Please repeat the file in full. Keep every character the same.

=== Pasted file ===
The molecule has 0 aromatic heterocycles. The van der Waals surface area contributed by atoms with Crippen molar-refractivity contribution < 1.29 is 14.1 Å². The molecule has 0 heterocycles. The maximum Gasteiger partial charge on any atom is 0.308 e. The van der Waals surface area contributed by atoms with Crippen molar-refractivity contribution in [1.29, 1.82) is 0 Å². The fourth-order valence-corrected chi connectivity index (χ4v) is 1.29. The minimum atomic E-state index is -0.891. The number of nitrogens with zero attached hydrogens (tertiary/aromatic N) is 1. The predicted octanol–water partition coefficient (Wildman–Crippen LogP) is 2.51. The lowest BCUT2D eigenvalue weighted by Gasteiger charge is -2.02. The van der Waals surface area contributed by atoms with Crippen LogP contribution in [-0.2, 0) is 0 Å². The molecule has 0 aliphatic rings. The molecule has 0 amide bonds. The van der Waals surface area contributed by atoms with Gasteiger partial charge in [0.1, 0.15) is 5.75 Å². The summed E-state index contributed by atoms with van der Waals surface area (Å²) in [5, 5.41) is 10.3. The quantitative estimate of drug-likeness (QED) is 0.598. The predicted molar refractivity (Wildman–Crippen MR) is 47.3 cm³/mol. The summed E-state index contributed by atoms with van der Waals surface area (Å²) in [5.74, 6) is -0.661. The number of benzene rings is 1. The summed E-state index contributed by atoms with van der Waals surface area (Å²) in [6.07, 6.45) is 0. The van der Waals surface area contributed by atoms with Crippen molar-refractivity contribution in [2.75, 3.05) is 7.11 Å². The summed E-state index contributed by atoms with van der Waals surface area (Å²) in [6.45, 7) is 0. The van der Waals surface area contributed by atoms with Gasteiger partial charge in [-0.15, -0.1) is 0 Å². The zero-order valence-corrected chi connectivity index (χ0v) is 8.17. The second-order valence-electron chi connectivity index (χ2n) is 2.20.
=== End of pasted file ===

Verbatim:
The molecule has 0 aromatic heterocycles. The van der Waals surface area contributed by atoms with Crippen molar-refractivity contribution < 1.29 is 14.1 Å². The molecule has 0 heterocycles. The maximum Gasteiger partial charge on any atom is 0.308 e. The van der Waals surface area contributed by atoms with Crippen molar-refractivity contribution in [1.29, 1.82) is 0 Å². The fourth-order valence-corrected chi connectivity index (χ4v) is 1.29. The minimum atomic E-state index is -0.891. The number of nitrogens with zero attached hydrogens (tertiary/aromatic N) is 1. The predicted octanol–water partition coefficient (Wildman–Crippen LogP) is 2.51. The lowest BCUT2D eigenvalue weighted by Gasteiger charge is -2.02. The van der Waals surface area contributed by atoms with Crippen LogP contribution in [-0.2, 0) is 0 Å². The molecule has 0 aliphatic rings. The molecule has 0 amide bonds. The van der Waals surface area contributed by atoms with Gasteiger partial charge in [0.1, 0.15) is 5.75 Å². The summed E-state index contributed by atoms with van der Waals surface area (Å²) in [5, 5.41) is 10.3. The quantitative estimate of drug-likeness (QED) is 0.598. The predicted molar refractivity (Wildman–Crippen MR) is 47.3 cm³/mol. The summed E-state index contributed by atoms with van der Waals surface area (Å²) in [5.74, 6) is -0.661. The number of benzene rings is 1. The summed E-state index contributed by atoms with van der Waals surface area (Å²) in [6.07, 6.45) is 0. The van der Waals surface area contributed by atoms with Crippen molar-refractivity contribution in [2.75, 3.05) is 7.11 Å². The summed E-state index contributed by atoms with van der Waals surface area (Å²) in [6.45, 7) is 0. The van der Waals surface area contributed by atoms with Gasteiger partial charge in [-0.15, -0.1) is 0 Å². The zero-order valence-corrected chi connectivity index (χ0v) is 8.17. The second-order valence-electron chi connectivity index (χ2n) is 2.20.